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C.O.A.L. (Confessions of a Liar)

Theatre Review by Howard Miller

Jackson Tanner and Mirirai Sithole.
Photo by Carol Rosegg

Beware. C.O.A.L. (Confessions of a Liar), playwright David Brian Colbert's tale of a charming young man for whom falsehoods have become a way of life, is a trap whose light tone about small town quirkiness and surface conformity masks a multitude of sins.

The territory explored by the 80-minute play, on view at 59E59 Theaters, is a sadly familiar one. So its punch comes not from its revelations about neglect, abuse, and betrayal but from the style of its telling, one that brings to mind Paula Vogel's similarly-designed 1997 award-winning powerhouse How I Learned to Drive that lured us in with its air of offbeat humor.

While the playwright does not have quite the polish as Ms. Vogel in terms of her gift with language and satire, he does manage nicely with his depiction of off-kilter life in West Virginia coal country during the 1980s and 1990s. ("Welcome to West Virginia. Wild and Wonderful" reads a road sign flashed on the on-stage screen—one of the many projections that give us a sense of place). More importantly, C.O.A.L. has a power to disturb that creeps up slowly on its audience, so that its full impact may hit even more strongly in retrospect than it does as events are unfolding.

The play itself is the type that you might expect to be performed as a one-person confessional show, but here there is a quartet of actors who present the story. At times, the characters—identified in the program as Woman, Man, Girl, and Boy—represent various aspects of the young man at the center. At other times they become parents, teachers, or peers. The skill of the talented cast, under Craig Baldwin's careful direction, helps to keep any confusion at bay.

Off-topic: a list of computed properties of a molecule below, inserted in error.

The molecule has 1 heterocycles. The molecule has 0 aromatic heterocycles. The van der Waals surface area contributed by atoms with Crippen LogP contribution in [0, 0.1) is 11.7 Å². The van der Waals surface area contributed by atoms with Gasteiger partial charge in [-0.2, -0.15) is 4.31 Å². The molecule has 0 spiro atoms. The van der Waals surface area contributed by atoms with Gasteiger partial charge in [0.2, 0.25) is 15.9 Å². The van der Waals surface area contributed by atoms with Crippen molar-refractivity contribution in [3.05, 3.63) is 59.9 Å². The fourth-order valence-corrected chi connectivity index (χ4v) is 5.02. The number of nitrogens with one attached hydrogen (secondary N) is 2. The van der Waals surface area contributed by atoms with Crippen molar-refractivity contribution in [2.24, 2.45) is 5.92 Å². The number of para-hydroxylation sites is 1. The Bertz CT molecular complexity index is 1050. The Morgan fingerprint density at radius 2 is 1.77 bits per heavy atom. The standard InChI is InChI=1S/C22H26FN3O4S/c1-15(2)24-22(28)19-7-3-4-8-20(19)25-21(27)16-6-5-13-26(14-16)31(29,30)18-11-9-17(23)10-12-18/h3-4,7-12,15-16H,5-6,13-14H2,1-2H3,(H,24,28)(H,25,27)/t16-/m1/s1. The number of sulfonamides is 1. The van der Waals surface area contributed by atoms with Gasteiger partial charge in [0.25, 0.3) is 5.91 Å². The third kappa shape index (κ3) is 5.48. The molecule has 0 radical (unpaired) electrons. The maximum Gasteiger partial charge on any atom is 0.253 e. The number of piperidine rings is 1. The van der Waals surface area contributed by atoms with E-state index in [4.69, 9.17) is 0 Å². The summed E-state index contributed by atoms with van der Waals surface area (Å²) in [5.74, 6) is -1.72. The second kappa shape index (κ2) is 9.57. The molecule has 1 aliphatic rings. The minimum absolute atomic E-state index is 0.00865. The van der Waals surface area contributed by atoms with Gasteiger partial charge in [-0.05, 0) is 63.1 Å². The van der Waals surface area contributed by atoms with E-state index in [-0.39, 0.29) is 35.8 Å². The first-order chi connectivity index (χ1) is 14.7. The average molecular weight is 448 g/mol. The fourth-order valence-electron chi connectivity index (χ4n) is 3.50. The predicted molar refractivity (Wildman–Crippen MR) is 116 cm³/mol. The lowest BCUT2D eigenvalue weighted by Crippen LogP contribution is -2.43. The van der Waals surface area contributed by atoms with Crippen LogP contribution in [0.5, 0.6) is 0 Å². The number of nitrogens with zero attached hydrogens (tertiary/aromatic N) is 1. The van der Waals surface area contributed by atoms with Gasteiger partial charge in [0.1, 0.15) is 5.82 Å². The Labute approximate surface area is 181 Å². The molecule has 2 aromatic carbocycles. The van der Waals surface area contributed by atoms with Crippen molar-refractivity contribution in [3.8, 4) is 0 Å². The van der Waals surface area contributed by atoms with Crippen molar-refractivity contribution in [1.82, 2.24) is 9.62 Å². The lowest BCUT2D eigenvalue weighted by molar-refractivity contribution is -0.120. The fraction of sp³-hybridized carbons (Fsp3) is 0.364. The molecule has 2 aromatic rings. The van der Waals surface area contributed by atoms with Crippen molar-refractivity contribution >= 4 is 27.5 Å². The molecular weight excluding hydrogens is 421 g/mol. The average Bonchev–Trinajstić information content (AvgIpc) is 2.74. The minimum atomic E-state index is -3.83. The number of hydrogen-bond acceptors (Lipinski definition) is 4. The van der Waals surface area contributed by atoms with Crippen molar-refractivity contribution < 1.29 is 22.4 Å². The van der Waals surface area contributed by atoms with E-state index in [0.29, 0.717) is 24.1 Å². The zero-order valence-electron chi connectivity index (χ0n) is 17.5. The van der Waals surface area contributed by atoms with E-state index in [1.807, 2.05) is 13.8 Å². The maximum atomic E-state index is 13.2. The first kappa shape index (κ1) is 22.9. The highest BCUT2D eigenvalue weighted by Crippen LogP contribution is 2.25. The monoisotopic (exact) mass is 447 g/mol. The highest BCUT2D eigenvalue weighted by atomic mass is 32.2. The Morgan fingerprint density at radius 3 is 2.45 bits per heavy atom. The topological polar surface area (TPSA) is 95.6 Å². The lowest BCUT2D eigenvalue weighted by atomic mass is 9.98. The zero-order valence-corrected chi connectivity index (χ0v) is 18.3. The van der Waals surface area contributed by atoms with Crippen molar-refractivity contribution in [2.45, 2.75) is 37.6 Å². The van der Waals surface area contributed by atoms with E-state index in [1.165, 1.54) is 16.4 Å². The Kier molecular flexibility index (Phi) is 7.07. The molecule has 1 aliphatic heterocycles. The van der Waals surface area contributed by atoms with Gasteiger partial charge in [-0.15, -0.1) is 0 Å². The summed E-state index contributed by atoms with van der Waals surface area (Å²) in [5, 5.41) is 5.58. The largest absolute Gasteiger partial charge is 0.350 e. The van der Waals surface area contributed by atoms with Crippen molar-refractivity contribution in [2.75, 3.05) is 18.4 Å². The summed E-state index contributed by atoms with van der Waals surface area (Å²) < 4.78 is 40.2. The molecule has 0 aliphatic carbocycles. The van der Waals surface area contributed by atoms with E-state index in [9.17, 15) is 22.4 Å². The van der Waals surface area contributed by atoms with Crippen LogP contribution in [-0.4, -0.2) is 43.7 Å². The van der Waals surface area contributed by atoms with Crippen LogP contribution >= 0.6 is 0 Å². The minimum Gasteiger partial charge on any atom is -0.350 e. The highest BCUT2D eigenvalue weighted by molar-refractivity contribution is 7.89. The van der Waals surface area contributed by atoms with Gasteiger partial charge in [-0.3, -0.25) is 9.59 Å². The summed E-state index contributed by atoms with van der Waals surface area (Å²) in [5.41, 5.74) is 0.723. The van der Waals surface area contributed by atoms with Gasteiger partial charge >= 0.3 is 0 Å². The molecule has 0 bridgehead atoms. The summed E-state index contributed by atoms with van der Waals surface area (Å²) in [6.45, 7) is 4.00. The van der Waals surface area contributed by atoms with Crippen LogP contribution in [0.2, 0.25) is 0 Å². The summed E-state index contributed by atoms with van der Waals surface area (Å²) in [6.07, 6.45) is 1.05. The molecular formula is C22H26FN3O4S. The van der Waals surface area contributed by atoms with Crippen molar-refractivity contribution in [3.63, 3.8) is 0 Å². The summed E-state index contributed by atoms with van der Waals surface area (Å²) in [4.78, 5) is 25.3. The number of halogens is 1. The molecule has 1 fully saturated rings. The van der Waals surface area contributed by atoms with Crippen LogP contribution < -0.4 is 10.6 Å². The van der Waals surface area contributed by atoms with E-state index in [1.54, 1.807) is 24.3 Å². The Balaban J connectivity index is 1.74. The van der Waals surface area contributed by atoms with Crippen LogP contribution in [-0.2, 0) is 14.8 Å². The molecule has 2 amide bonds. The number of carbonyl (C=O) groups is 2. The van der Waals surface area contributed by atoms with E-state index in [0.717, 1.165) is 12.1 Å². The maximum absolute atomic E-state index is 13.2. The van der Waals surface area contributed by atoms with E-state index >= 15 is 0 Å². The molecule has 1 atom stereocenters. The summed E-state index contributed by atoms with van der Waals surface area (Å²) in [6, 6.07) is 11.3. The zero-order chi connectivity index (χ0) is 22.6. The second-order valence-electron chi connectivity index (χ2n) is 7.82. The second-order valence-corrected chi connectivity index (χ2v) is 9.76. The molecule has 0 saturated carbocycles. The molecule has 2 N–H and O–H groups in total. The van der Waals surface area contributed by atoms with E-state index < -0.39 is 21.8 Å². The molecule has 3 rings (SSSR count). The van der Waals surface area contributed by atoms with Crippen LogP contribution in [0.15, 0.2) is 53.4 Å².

During the course of the play we learn how it is that Boy, who refers to himself as "Coal," has learned to drape himself in a safety net of lies. We learn, too, of the dangers inherent in failing to completely embrace the demands of a rigidly defined world, and why it is that Coal and his peers view the main bridge leading out of town as an avenue of escape, one way or the other.

As Coal, Jackson Tanner does a particularly effective job of making his character a sympathetic one, someone we root for—until we no longer can. At the performance I attended, the playwright himself took on the role of Man (he is slated to be replaced by Evander Duck), alternating between the characters of Coal's short-tempered Vietnam vet father and Coal's predatory swim coach. Lisa Bostnar as the Jesus-spouting Woman and Mirirai Sithole as Girl also do fine work alternating among several different roles in a play that grapples with the underbelly of small town America.

C.O.A.L. (Confessions of a Liar)
Through March 22
59E59 Theaters, 59 East 59th Street, between Park and Madison Avenues
Tickets online and current Performance Schedule: TicketCentral

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